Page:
Thank you for being patient with me as a single mom and for understanding that Alex and I came as a package deal. I think you may actually have loved him before you loved me. And I’m ok with that. Thank you for being there when you didn’t have to be. And for sharing that freezing sink full of ice cold water after the firecracker accident. Thank you for making vacations fun and for your quick, strong arms when Alex tried to jump out of the boat!

You stared in disbelief at the card I gave you announcing that you were going to be a daddy (both times). You endured my morning sickness (which always hit around dinnertime), my emotional breakdowns and outbursts, my cravings (cheese pizza with green olives), my ever-expanding backside, and my labor. For all your jokes about a man’s place not being in the delivery room, you were right beside me to deliver both of our beautiful children.

You’ve helped me relax and appreciate eating popcorn on the sofa and leaving the beds unmade. You’ve shown by example the importance of being at every practice, every game, every doctor’s appointment, every parent-teacher conference, and every performance or competition. You’ve been a friend to our children’s friends and always made them feel comfortable and welcome in our home. You’ve encouraged our kids to expand their world by trying new foods, going new places, and being friendly and kind to everyone.

You make our children laugh, you tell them daily that you love them, and you shower them with genuine affection. You challenge them, encourage them to push a little further, try a little harder, and you celebrate every victory as if it were your own. Our mattress may be destroyed, but our kids hold wonderful memories of having an indoor trampoline on the ‘big bed’.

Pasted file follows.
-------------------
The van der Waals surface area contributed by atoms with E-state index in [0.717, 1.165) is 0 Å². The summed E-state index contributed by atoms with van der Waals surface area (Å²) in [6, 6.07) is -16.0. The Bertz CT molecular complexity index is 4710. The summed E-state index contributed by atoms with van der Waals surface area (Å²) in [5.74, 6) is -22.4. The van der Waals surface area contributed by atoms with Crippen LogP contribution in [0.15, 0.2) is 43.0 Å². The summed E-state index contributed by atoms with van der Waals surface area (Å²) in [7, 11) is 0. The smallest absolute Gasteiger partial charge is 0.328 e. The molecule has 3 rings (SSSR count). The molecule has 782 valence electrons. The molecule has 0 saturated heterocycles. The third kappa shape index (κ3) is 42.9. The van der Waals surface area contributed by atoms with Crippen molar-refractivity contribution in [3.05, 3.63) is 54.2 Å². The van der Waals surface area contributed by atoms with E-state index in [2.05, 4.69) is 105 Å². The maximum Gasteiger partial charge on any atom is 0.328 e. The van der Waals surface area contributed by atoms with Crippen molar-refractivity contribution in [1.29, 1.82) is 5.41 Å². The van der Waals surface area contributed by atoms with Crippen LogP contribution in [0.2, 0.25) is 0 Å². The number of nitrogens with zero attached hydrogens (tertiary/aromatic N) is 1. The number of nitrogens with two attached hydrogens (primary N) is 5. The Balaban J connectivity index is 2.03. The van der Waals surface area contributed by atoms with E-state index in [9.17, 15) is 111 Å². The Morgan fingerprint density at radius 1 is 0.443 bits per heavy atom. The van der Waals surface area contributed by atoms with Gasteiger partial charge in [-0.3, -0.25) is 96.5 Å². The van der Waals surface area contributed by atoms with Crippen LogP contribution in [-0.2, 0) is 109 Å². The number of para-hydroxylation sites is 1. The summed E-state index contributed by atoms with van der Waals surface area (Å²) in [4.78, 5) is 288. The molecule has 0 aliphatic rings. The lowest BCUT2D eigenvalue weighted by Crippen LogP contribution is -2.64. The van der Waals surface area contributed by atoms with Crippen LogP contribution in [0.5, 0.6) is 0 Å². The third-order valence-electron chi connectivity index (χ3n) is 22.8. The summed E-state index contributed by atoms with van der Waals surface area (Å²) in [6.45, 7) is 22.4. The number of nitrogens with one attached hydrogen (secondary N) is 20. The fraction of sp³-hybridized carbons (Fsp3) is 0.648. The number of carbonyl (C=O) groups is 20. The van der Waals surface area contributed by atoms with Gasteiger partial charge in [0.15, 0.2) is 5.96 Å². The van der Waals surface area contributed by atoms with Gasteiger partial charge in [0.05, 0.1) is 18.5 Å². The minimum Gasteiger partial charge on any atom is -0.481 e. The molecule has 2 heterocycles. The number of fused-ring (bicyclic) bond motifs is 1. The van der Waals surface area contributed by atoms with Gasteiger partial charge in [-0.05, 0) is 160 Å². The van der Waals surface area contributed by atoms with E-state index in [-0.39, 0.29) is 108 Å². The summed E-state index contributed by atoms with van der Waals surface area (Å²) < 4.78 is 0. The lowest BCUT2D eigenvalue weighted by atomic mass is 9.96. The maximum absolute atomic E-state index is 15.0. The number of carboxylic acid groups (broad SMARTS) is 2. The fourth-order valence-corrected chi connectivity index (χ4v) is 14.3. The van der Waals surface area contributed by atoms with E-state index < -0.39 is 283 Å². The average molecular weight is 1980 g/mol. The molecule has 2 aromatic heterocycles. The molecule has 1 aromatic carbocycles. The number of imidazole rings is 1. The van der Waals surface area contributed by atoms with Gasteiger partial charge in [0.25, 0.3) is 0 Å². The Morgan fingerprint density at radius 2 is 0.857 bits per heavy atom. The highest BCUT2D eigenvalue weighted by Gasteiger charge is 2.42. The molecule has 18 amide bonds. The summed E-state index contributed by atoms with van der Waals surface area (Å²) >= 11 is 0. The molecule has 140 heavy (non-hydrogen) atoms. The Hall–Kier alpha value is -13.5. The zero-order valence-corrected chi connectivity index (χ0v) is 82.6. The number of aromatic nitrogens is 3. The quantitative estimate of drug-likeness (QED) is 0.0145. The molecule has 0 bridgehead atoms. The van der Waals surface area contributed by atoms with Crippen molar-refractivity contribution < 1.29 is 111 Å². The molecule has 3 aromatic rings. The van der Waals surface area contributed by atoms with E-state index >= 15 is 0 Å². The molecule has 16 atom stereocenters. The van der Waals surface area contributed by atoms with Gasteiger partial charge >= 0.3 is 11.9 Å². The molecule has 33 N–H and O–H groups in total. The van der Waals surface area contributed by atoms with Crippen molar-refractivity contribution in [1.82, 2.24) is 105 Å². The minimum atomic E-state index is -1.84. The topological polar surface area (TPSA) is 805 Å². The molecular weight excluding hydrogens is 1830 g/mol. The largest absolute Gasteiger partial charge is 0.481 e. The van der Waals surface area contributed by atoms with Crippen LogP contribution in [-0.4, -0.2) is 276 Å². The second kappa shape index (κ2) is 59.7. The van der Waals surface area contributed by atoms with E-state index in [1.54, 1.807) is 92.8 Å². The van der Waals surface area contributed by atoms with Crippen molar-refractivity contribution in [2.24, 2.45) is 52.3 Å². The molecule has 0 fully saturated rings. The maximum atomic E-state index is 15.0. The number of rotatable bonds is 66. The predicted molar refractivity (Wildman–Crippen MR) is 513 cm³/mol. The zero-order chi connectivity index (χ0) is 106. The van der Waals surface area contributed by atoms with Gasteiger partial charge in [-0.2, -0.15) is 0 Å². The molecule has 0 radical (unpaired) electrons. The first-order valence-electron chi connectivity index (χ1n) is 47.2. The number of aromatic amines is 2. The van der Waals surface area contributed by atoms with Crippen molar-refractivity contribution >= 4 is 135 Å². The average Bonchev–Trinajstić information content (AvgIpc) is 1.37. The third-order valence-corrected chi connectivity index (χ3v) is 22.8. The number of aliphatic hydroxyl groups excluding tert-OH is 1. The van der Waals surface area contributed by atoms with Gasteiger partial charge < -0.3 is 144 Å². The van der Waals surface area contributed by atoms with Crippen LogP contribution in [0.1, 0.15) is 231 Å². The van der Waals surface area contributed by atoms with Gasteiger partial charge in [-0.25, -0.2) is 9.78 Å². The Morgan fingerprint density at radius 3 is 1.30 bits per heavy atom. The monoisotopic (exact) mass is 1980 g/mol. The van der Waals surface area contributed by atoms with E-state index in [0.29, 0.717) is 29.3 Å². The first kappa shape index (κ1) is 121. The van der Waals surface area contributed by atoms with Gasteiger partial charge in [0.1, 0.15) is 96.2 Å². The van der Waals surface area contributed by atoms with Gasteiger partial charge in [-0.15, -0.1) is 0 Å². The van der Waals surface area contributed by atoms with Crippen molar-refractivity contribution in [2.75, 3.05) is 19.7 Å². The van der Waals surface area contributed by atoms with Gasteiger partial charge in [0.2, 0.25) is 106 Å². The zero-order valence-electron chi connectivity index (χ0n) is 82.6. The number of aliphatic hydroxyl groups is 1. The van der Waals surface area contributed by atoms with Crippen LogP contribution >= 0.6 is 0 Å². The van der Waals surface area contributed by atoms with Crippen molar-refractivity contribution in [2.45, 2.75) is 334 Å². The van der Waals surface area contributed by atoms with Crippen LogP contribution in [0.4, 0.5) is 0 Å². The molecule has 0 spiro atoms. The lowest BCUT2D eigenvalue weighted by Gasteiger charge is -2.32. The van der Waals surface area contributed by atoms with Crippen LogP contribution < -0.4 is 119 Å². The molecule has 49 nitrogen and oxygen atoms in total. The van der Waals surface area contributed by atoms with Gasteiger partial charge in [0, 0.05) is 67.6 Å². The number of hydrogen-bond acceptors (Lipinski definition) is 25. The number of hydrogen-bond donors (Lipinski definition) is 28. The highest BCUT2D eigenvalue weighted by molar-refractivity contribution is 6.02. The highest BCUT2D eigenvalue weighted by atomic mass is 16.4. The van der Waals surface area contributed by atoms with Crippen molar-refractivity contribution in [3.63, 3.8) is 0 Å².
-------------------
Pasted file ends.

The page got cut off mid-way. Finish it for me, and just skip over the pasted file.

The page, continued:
And in spite of the train wreck that was my first marriage, it would be shameful for me not to thank him for my first-born, Alex. I cut my “parenting teeth” on Alex and although there were many challenges it was Alex who gave me the strength, courage, and motivation to carry on. When I became a single mom, Alex brought a smile to my face and warmed my heart when no one else could. He taught me to be careful with my words and generous with my affection. Alex taught me to love with abandon, to trust when all the odds are stacked against you, and that the most important thing about falling is to get up again. Alex gave birth to the Mama Bear in me and renewed the wonder of Christmas morning.

So for Mother’s Day I say thank you for the privilege and blessing of being a mom. Without you, I would never have heard the sweetest words to echo through the Universe and into my heart: “I love you, Mommy.” 

This weekend marked my maternal grandmother’s 97th birthday. Yes, 97. She looks like a spritely 75-year-old, is in excellent health, and until very recently could work circles around anyone half her age. I remember a few years ago when she was in the emergency room with an about-to-rupture gall bladder and the nurse asked her what medications she was currently taking. She said, ‘I don’t take anything’. The nurse turned to my mother and asked the same question, remarking that my grandmother didn’t hear or understand what she had asked. My grandmother, in excruciating pain, fired right back, “I heard you and I understood you. And I will tell you again, I don’t take any medication for anything.”

 My mother didn’t need to say a word.

 This weekend my family also celebrated my youngest son’s 10th birthday. Finally, double digits. My grandmother, his great-grandmother, “Memaw”, 87 years his senior.

 Although we don’t get to spend a tremendous amount of time together, my children adore their great-grandmother. And I’ve been thinking of a few things I hope they have learned from her, passed down generation to generation, reminding them of their roots and the legacy they’ve been given.

1. Family is everything. My earliest memories of my grandmother center around family gatherings. She and my Papa loved nothing more in the world than being surrounded by their children and grandchildren. They loved the churches my grandfather pastored and poured their hearts into the lives of its members, but nothing – and I mean nothing – brought them greater joy than having family around them.